When Griffin’s ex-boyfriend, Theo, drowns while swimming in the ocean, Griffin is devastated. Griffin, who has OCD, thought that he and Theo were a perfect match, and that Theo might be the only person in the world who could understand and love him. He had always believed he and Theo would get back together, and imagining a future without him is something Griffin never thought he would have to do. His grief, guilt, and loneliness are threatening to consume him when Jackson, Theo’s boyfriend at the time of his death and the only other person who could understand what it’s like to lose him, offers to talk to him about their shared loss. As the surviving boys become closer and help each other heal, each must reveal secrets that could destroy their friendship, and potentially their memories of Theo, forever. With lovely writing and frank, complex examinations of grief and friendship, History is All You Left Me is a masterpiece from one of YA’s bravest new voices. 

Adam Silvera is an evil genius, and perhaps the greatest praise I can give his book is that I started crying in chapter three. It took me no time at all to understand the relationship dynamics between the characters and to care enough for each of them that it brought me to tears. And in a book that starts out with a bang – the death of a major character – it would have been easy for the action to fizzle, but Silvera managed to maintain a slight air of mystery throughout the entire story that leads to an even more shocking second act. I blame Adam Silvera for the worst book hangover of my life, because after reading his debut, More Happy Than Not, it took me five full weeks to be able to finish another book. So I knew I had to mentally prepare myself to read History. I knew it would make me cry, and I knew I would be faced with brutal realities packaged in gorgeous writing, which is an emotional one-two punch in itself. I definitely think you should come prepared to be knocked down, too: I think you should bring tissues, a fuzzy blanket, and your best waterproof mascara. However, I also think you should come prepared to be built back up, to think hard about friendship and healing, to learn something important about mental health, and to come out the other side a little more hopeful than you started out.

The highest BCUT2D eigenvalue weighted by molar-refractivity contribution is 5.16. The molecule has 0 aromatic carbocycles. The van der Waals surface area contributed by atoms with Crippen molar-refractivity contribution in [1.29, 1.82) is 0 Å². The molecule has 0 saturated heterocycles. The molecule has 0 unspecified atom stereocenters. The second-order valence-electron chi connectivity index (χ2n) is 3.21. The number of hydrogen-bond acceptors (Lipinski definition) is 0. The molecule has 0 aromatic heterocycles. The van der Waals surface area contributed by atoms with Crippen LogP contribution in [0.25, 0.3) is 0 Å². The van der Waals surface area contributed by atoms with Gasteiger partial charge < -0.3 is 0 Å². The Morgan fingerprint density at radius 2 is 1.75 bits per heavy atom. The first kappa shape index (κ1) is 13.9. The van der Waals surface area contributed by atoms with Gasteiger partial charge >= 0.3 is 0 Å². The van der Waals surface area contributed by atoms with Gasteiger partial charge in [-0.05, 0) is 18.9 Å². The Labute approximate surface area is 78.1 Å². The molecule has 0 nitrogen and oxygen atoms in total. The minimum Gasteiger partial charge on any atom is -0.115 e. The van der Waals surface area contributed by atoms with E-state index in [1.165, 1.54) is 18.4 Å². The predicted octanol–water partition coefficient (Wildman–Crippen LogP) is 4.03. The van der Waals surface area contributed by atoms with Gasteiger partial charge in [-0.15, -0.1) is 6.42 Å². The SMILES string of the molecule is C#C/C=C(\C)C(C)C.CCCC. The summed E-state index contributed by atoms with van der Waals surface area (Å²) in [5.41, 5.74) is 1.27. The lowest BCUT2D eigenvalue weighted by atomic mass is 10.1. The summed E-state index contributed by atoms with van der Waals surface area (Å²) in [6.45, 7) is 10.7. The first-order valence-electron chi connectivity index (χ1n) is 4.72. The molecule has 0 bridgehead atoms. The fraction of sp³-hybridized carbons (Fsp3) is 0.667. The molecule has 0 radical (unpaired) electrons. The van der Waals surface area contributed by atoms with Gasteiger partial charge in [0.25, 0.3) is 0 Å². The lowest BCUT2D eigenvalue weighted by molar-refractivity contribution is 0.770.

Thanks again to Cam for this beautiful review. You can check out more of her reviews here.

Books Read in 2016

Here’s a look at what I’ve read over the past year. Reviews for most of these books can be found on this blog. What were some of your favorite reads of 2016? Please leave a comment to share!

Happy New Year!

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  1. Two if by Sea by Jacquelyn Mitchard
  2. Salt to the Sea by Ruta Sepetys
  3. The Song of Hartgrove Hall by Natasha Solomons
  4. Don’t You Cry by Mary Kubica
  5. Leave Me by Gayle Forman
  6. Fool Me Once by Harlan Coben

february

  1. Missing Pieces by Heather Gudenkauf
  2. The Railwayman’s Wife by Ashley Hay
  3. Girl in the Blue Coat by Monica Hesse
  4. Wilde Lake by Laura Lippman
  5. When Breath Becomes Air by Paul Kalanithi

march

  1. The Beginning of Everything by Robin Schneider
  2. The Assistants by Camille Perri
  3. First Comes Love by Emily Giffen
  4. Family Tree by Susan Wiggs
  5. I Let You Go by Clare MacIntosh

april

  1. Here’s to Us by Elin Hilderbrand
  2. Tell Me Three Things by Julie Buxbaum
  3. Lilac Girls by Martha Hall Kelly
  4. Most Wanted by Lisa Scottoline

may

  1. At the Edge of Summer by Jessica Brockmole
  2. The First Time She Drowned by Kerry Kletter
  3. The Darkest Corners by Kara Thomas
  4. Falling by Jane Green

june

  1. Truly, Maly, Guilty by Liane Moriarty
  2. The Love that Split the World by Emily Henry
  3. The Obituary Writer by Ann Hood
  4. Shakespeare Saved My Life by Laura Bates
  5. Vinegar Girl by Anne Tyler
  6. Before the Fall by Noah Hawley
  7. Everyone Brave is Forgotten by Chris Cleave

july

  1. Behind Closed Doors by B.A. Paris
  2. The Memory Book by Lara Avery
  3. The Book that Matters Most by Ann Hood
  4. The Woman in Cabin 10 by Ruth Ware
  5. Holding Up the Universe by Jennifer Niven

august

  1. The Mothers by Britt Bennett
  2. My Seventh Grade Life in Tights by Brooks Benjamin
  3. Small Great Things by Jodi Picoult
  4. The Summer Before Forever by Melissa Chambers

september

  1. Wait for Me by Caroline Leech
  2. Winter Storms by Elin Hilderbrand
  3. The Sun is Also a Star by Nicola Yoon
  4. The Kommandant’s Girl by Pam Jenoff
  5. A Simple Favor by Darcey Bell

october

  1. The Most Dangerous Place on Earth by Lindsey Lee Johnson
  2. What Light by Jay Asher
  3. The Seventh Plague by James Rollins

november

  1. The Heartbeats of Wing Jones by Katherine Webber
  2. Pretty Girl-13 by Liz Coley
  3. Subject to Change by Karen Nesbitt

december

  1. The Baker’s Secret by Stephen P. Kiernan
  2. A Boy Named Christmas by Matt Haig
  3. The Best of Adam Sharp by Graeme Simsion